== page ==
Ahold U.S. chains post second-quarter sales gains despite tough environment for supermarkets.
“We are in a very strong position because of the repositioning activities that we have taken and the strength of our balance sheet, whereas others are in a more difficult position on both of those fronts,” said CEO John Rishton.
AMSTERDAM — Ahold NV operating profit rose by double-digits during the second quarter, driven by a solid sales performance at its Ahold USA division.
Ahold NV operating profit rose by double-digits during the second quarter, driven by a solid sales performance at its Ahold USA division.
"We continued to grow sales, volumes and market share in the Netherlands and the United States while delivering solid financial results," said chief executive officer John Rishton in a statement. "Market conditions remained challenging with high levels of competitive promotional activity. We are confident in our ability to continue to balance sales and margins while providing improved value to our customers."
Income from continuing operations rose 3.6% to 203 million euros ($253.7 million) on a 10.8% increase in net sales to 7.13 billion euros ($8.90 billion). At constant exchange rates, sales grew 4.4%.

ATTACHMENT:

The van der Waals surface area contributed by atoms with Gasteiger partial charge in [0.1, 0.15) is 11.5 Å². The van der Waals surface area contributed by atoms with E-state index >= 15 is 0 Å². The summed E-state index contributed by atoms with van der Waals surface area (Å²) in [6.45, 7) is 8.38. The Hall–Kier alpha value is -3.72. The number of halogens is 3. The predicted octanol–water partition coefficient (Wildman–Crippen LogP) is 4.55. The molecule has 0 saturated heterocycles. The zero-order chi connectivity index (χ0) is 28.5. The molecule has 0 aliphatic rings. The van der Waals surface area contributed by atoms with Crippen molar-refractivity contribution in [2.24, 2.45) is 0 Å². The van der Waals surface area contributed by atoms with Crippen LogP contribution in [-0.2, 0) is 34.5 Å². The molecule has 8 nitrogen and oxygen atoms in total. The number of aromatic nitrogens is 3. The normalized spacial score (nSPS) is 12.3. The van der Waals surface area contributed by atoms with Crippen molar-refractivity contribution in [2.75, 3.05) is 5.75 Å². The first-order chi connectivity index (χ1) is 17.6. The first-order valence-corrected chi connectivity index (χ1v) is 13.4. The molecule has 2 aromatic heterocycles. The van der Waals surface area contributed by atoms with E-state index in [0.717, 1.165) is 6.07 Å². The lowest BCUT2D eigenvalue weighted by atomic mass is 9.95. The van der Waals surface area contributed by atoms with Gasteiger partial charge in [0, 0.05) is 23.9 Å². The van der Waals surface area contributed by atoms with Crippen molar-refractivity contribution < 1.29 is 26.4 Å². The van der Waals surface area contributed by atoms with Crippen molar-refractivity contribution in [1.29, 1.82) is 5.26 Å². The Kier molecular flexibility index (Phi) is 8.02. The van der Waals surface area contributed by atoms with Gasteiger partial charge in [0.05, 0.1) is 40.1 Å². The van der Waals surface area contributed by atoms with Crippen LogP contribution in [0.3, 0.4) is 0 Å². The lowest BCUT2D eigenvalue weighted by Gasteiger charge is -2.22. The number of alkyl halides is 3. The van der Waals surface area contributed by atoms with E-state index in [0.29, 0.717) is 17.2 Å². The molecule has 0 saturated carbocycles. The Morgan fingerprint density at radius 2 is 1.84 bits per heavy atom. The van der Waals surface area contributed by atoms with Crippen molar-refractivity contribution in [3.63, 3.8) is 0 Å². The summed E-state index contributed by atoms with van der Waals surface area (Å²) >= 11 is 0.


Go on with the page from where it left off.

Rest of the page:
Ahold USA now consists of Giant Food Stores based in Carlisle, Penn. (Giant-Carlisle); Stop & Shop Supermarket Co.; and Giant Food of Landover, Md. (Giant-Landover). The unit generated a 5.5% increase in net sales to $5.52 billion, largely due to the contribution of the former Ukrop’s Super Markets Inc. stores in the Richmond area (now rebannered as Martin’s and operated by Giant-Carlisle), as identical-store sales excluding gasoline edged up 0.5%, a sequential improvement over the 0.1% decline recorded in the first quarter and better than the 0.4% rise expected by analysts.
U.S. operating income, meanwhile, gained 8.9% to $270 million, while operating margin improved 15 basis points to 4.89% of sales. Operating income included losses of $20 million related to the Ukrop’s stores that were acquired in February; $9 million of reorganization and IT integration costs; and $6 million in restructuring and related charges. Those items were partially offset by a $20 million release of insurance provisions, $4 million in impairment reversals and a $6 million gain on the sale of assets.
The modest improvement in same-store sales of Ahold’s American supermarkets was nonetheless markedly better than the performance of some other major supermarket operators. Both Safeway Inc. and Supervalu Inc. recently reported negative same-store sales results for the second quarter, while Delhaize Group recently reported a 2.8% drop in sales of its U.S. chains and a 3.6% decrease in comparable-store sales, largely due to a weak performance at Salisbury, N.C.-based Food Lion.
"We are in a very strong position because of the repositioning activities that we have taken and the strength of our balance sheet, whereas others are in a more difficult position on both of those fronts," Rishton said during a conference call.